Spirituality in Patients With Heart Failure.
With advances in heart failure (HF) treatment, patients are living longer, putting further emphasis on quality of life (QOL) and the role of palliative care principles in their care. Spirituality is a core domain of palliative care, best defined as a dynamic, multidimensional aspect of oneself for which 1 dimension is that of finding meaning and purpose. There are substantial data describing the role of spirituality in patients with cancer but a relative paucity of studies in HF. In this review article, we explore the current knowledge of spirituality in patients with HF; describe associations among spirituality, QOL, and HF outcomes; and propose clinical applications and future directions regarding spiritual care in this population. Studies suggest that spirituality serves as a potential target for palliative care interventions to improve QOL, caregiver support, and patient outcomes including rehospitalization and mortality. We suggest the development of a spirituality-screening tool, similar to the Patient Health Questionnaire-2 used to screen for depression, to identify patients with HF at risk for spiritual distress. Novel tools are soon to be validated by members of our group. Given spirituality in HF remains less well studied compared with other patient populations, further controlled trials and uniform measures of spirituality are needed to understand its impact better.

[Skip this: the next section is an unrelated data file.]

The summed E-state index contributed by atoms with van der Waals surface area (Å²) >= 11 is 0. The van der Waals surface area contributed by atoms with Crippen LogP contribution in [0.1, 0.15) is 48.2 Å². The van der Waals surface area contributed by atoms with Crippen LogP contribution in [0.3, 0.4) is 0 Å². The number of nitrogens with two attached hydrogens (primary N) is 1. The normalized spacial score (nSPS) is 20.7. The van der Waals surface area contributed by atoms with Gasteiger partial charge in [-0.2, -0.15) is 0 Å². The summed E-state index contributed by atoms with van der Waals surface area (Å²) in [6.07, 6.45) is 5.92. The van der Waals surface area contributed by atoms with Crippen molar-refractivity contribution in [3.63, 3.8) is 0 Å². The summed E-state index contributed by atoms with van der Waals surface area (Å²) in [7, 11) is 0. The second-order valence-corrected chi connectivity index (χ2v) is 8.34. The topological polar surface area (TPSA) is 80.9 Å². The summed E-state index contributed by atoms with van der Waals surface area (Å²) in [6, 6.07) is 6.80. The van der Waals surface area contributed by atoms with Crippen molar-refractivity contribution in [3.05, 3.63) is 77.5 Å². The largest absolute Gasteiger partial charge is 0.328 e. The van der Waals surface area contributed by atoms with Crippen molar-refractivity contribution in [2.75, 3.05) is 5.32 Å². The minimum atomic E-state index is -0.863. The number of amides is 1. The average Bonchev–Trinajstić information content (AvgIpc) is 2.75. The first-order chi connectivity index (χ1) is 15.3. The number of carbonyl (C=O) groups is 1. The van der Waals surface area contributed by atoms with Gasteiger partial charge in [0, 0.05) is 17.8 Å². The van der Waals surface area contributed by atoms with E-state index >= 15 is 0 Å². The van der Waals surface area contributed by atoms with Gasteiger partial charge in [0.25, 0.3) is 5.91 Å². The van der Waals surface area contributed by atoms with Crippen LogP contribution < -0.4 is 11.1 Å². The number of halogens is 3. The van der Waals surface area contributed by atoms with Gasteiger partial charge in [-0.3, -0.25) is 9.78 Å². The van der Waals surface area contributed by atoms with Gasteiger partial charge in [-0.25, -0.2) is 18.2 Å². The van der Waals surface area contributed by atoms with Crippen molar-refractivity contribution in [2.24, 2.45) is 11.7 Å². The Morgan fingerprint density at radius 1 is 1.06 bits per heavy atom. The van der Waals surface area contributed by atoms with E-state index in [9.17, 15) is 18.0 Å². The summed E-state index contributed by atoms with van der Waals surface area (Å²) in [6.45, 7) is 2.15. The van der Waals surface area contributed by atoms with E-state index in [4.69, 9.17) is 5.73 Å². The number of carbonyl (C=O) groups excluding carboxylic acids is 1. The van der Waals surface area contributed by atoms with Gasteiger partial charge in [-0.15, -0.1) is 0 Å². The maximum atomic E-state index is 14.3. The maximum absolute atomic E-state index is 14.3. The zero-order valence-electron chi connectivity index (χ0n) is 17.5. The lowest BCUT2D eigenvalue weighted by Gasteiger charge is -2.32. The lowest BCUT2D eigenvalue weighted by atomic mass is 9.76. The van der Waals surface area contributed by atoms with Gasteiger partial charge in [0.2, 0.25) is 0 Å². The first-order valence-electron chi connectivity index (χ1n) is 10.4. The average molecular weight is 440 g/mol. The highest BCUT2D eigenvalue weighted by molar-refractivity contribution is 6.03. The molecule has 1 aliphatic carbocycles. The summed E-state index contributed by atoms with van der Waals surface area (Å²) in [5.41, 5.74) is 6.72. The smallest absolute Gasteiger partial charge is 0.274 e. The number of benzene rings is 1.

Tobin, RS; Cosiano, MF; O'Connor, CM; Fiuzat, M; Granger, BB; Rogers, JG; Tulsky, JA; Steinhauser, KE; Mentz, RJ
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